Former Mayor of New York
Former Mayor of New York
Rudy Giuliani is one of the great mayors in the history of New York City.
In 1989, Giuliani ran for mayor of New York City as a Republican against Democrat David Dinkins. He lost by a razor-thin margin in one of the closest mayoral elections in New York City history, and Dinkins became the city's first black mayor. Four years later, in 1993, Giuliani again challenged Dinkins. With more than one million New Yorkers on welfare, crime rates skyrocketing and an ever-worsening crack cocaine epidemic plaguing the city, the mild-mannered Dinkins had fallen out of favour and a tough-on-crime prosecutor appeared—to many—to be exactly what the city needed. Giuliani won the election and took office as New York City's 107th mayor on January 1, 1994.
Giuliani set out to tackle New York's problems with a single-mindedness that bordered on ruthlessness. In his first two years in office, his policies helped reduce serious crime by one-third and cut the city's murder rate in half. Police shootings fell by 40 percent and incidents of violence in city jails, once a seemingly insurmountable problem, virtually disappeared by the end of his first term, dropping by 95 percent. Giuliani's highly successful "welfare-to-work" initiative helped more than 600,000 New Yorkers land employment and achieve self-sufficiency.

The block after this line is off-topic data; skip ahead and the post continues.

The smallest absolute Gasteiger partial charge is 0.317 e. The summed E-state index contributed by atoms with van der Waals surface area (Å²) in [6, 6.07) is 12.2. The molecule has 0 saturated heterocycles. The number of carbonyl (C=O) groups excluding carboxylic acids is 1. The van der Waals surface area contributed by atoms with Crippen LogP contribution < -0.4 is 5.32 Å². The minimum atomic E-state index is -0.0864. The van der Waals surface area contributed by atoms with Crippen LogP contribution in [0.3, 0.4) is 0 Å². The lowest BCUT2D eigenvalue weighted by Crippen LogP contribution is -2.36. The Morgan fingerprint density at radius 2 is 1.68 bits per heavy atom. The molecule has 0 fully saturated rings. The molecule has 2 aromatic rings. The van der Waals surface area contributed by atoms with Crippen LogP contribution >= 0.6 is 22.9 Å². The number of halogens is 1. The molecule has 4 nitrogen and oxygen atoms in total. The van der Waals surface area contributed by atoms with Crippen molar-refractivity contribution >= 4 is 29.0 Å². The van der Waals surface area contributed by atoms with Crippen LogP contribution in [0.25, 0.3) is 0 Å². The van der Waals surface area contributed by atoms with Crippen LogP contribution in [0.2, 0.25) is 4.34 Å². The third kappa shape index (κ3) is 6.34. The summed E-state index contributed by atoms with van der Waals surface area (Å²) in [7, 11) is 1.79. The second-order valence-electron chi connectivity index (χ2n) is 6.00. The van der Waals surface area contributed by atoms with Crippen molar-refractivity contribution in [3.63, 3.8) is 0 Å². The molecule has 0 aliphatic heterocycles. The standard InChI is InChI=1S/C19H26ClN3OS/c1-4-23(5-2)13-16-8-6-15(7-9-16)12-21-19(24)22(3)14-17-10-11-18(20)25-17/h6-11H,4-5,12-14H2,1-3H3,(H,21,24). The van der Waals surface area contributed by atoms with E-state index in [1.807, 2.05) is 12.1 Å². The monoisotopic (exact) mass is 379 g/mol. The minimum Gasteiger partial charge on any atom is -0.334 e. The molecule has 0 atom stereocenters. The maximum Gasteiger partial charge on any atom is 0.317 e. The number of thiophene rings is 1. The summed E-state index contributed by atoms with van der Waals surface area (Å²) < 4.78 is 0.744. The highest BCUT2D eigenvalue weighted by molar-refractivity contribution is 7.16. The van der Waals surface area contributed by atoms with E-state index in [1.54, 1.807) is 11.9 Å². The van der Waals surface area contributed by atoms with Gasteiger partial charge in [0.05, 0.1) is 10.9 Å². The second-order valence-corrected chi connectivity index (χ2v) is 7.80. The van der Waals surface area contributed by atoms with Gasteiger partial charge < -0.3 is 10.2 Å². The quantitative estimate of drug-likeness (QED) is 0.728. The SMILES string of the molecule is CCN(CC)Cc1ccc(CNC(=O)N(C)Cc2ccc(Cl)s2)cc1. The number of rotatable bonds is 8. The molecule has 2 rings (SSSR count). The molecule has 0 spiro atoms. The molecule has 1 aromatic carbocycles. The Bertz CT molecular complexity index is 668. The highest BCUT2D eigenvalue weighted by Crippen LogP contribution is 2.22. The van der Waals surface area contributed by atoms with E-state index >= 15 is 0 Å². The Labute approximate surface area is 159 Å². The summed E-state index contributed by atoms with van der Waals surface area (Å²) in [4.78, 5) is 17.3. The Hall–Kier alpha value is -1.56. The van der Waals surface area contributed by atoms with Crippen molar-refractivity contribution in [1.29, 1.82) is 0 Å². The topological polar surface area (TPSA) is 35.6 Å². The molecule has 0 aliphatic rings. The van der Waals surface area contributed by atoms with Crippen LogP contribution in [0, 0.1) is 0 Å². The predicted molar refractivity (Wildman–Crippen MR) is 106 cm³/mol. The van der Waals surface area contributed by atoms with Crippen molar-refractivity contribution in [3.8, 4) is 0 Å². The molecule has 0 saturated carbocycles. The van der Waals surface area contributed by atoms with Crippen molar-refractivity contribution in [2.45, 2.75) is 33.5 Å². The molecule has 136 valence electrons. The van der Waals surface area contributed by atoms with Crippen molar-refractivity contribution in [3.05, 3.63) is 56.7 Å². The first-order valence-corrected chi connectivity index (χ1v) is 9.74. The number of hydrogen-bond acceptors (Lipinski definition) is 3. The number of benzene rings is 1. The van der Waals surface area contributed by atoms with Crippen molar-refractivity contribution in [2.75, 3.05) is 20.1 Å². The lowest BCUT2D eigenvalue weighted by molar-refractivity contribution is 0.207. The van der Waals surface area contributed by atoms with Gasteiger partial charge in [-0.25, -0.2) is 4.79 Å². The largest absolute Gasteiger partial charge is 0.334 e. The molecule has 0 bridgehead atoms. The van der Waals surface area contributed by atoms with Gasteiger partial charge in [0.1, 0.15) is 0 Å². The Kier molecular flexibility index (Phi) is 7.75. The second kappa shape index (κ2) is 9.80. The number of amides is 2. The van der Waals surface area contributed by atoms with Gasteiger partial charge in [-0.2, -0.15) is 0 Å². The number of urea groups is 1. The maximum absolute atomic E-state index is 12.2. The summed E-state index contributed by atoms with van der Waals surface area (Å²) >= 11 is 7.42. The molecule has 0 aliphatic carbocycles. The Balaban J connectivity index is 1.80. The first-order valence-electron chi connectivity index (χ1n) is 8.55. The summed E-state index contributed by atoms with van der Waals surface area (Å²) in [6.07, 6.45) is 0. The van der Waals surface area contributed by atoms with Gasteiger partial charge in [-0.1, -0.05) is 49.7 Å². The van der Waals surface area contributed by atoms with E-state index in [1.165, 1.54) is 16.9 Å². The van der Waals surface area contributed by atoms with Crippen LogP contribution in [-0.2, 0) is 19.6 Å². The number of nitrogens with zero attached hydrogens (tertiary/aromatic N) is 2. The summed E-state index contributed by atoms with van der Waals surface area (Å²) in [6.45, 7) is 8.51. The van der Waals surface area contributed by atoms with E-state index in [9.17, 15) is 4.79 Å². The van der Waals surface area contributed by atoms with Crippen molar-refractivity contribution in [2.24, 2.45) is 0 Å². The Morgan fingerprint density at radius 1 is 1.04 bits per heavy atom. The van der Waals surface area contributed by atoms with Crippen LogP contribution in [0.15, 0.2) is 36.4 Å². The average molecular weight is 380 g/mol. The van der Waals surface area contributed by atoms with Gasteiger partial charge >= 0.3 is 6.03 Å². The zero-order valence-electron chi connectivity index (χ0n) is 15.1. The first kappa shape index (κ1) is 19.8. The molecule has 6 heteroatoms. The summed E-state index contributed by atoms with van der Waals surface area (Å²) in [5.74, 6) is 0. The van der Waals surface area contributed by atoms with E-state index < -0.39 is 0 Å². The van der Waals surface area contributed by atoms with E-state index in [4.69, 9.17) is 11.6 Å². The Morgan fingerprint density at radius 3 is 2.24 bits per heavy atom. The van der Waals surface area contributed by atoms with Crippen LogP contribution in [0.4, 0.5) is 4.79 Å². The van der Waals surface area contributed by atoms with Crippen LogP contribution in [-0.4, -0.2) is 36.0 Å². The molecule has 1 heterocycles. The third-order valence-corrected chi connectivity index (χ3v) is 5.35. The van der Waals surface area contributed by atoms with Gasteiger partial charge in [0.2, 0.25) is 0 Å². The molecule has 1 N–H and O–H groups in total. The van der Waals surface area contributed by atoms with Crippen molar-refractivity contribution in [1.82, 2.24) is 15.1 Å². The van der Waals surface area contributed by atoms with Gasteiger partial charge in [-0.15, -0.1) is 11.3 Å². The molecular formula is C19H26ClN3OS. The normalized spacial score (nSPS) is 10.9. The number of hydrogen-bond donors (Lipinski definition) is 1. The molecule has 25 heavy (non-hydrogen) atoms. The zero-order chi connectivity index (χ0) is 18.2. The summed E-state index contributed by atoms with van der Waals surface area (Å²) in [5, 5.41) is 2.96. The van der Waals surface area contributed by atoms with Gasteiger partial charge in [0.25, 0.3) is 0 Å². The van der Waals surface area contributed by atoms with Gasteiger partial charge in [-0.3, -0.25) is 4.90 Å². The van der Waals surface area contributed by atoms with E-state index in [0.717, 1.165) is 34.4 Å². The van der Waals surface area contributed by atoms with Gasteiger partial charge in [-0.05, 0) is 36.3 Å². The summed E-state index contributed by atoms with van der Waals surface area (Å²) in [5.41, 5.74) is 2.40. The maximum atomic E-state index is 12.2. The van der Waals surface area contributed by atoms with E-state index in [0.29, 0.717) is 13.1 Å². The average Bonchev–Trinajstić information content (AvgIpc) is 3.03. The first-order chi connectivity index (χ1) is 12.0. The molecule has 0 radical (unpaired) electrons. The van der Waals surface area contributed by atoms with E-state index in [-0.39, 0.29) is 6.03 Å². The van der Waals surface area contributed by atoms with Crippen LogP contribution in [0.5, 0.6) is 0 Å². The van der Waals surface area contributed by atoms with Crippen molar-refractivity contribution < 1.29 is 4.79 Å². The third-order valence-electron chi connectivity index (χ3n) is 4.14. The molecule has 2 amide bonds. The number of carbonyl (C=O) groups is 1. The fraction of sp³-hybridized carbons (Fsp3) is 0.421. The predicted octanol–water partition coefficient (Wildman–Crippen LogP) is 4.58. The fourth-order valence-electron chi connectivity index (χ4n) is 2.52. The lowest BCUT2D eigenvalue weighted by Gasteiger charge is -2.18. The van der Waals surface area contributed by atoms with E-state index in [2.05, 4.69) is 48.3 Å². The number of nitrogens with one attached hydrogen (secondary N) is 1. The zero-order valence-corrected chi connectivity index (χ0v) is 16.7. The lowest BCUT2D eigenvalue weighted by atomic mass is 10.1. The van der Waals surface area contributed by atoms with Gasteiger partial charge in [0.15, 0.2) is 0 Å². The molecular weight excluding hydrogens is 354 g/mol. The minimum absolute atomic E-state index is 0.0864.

He won re-election by a landslide in 1997 but just as Giuliani appeared to be heading into retirement, he was suddenly thrust into the international spotlight by a tragedy that shocked the world and came to define his public career. On September 11, 2001, al-Qaeda hijacked two commercial passenger airliners and crashed them into the twin towers of the World Trade Center in Manhattan. Both towers collapsed within hours and 2,752 people perished from the attacks. Giuliani's leadership during the city's moment of crisis inspired many.
Arriving on the scene within minutes of the second plane crash, Giuliani coordinated rescue operations that saved as many as 20,000 lives and emerged as the national voice of reassurance and consolation. "Tomorrow New York is going to be here," a sombre but resolved Giuliani announced to the city, the nation and the world. "And we're going to rebuild, and we're going to be stronger than we were before... I want the people of New York to be an example to the rest of the country, and the rest of the world, that terrorism can't stop us."
In 2008, he ran for the Republican presidential nomination, but despite being an early frontrunner his campaign didn't generate enough momentum and he dropped out after the Florida primary.
Giuliani was named Time magazine's Person of the Year for 2001, and was honorarily knighted in 2002 by the UK's Queen Elizabeth II.